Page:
Book Longitude 131 on MICHELIN Guide →


Nordskot, Norway

Even by Norwegian standards, Manshausen Island is out there. This island in the Steigen Archipelago was once a traders’ outpost, and the hotel’s 1880s-vintage main house is a relic of this era. But the sea cabins are quite a bit newer. These pared-down larchwood-and-glass structures perch right at the water’s edge, affording vertiginous views through full-length windows from living rooms furnished with mid-century reproduction furniture.

Book Manshausen on MICHELIN Guide →

Six Senses Zil Pasyon

Felicite, Seychelles

Deep into the Indian Ocean, on a private island in the Seychelles called Félicité, you’ll find Six Senses Zil Pasyon. And while there’s not a bad island in the Seychelles, they’re not all as pristinely beautiful as this. 652 acres of dramatic elevations and virgin forests are home to just 30 extraordinarily luxe timber villas, each of which includes a sundeck and an infinity plunge pool among its many high-end comforts.

Book Six Senses Zil Pasyon on MICHELIN Guide →

Fogo Island Inn

Newfoundland, Canada

Perhaps the only thing stopping the Fogo Island Inn from becoming the most famous high-design luxury hotel in the world is its far-flung location, on a tiny island off the coast of Newfoundland, closer to Greenland than to Montreal or New York. Of course, its remoteness is key to its appeal, along with its architecture, an ultra-modern reinterpretation of traditional, utilitarian Maritimes architecture.

Book Fogo Island Inn on MICHELIN Guide →

Aurora Villa

Fairbanks, Alaska

The word “aurora” in Aurora Villa is entirely literal. Here, at the end of a country road a half-hour from Fairbanks, in the Alaskan interior, the Northern Lights are a regular feature of the night sky. Aurora Villa’s Nordic-style minimalism is, in some ways, incongruously stylish in a place where rustic lodges are the norm — but at this latitude, it stands under the same night sky as Iceland and northern Scandinavia.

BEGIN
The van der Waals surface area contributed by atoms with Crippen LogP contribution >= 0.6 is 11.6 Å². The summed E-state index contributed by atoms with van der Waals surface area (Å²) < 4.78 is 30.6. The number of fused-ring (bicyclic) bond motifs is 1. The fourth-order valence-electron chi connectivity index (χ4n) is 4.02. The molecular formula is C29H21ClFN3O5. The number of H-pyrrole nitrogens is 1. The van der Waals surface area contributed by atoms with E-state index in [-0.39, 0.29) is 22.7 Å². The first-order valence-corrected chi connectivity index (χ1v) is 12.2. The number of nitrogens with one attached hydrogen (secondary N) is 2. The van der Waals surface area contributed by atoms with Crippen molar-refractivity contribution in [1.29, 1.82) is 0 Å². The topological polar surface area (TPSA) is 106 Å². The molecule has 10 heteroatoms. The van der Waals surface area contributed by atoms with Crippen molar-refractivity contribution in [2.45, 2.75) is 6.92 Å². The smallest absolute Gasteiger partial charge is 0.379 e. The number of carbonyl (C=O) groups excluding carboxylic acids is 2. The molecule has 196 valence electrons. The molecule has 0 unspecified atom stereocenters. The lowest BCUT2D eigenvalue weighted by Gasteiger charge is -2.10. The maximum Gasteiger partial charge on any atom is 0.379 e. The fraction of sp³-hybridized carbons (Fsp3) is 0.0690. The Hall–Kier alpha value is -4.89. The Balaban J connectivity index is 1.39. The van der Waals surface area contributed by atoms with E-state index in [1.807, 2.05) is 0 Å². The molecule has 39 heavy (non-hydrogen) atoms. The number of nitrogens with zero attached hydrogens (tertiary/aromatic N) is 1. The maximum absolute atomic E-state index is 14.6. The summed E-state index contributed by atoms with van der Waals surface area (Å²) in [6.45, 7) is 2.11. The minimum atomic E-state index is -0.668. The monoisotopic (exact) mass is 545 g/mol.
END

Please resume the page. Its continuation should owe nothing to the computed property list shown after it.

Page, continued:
Book Aurora Villa on MICHELIN Guide →

Los Cauquenes Resort & Spa

Ushuaia, Argentina

Among the many places that claim to be “the end of the world,” the Tierra del Fuego, at Argentina’s extreme southern end, might have the strongest case. It’s here, on the Beagle Channel just outside of Ushuaia, within sailing distance of Antarctica, that you’ll find Los Cauquenes — a high-end lodge and spa surrounded by a dramatic landscape that few other contenders for the title “most remote resort” can match.

Book Los Cauquenes Resort & Spa on MICHELIN Guide →

Bay of Many Coves Resort

Arthur’s Bay, New Zealand

We know that New Zealand is home to almost 5 million people, and that many of them live within hours of Bay of Many Coves. But for the other 7,595,000,000 of us, it’s a bit of a trek, so it’s fitting they’d have a hotel on this list. Especially this particular hotel, which requires a few final exciting steps to reach its scenic, serene expanse — there are no roads in, so your arrival comes via helicopter, seaplane or ferry.

Book Bay of Many Coves Resort on MICHELIN Guide →

El Cosmico

Marfa, Texas

Marfa is a rare place — hundreds of miles from anything, on the way to nothing — the tiny desert town turned into an uber-fashionable destination for a new generation of American road trippers. As we noted a few years back, a good deal of the popularity can be put down to El Cosmico, a groundbreaking collection of airstream trailers, teepees, tents, and yurts.

Book El Cosmico on MICHELIN Guide →

Alila Jabal Akhdar

Nizwa, Oman

It requires some effort to get to Alila Jabal Akhdar, and if you’ve read this far, you’ll know that’s exactly the appeal. Located in a remote corner of the Middle East, in Oman’s Al Hajar mountain range, this is not just a boutique hotel with serious design chops: it’s an oasis, secluded and self-contained, with a spectacular spa and an infinity pool that’s perfectly placed for drinking in views of the stark landscape.

Book Alila Jabal Akhdar on MICHELIN Guide →

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Top image: Estancia Cristina — Patagonia, Argentina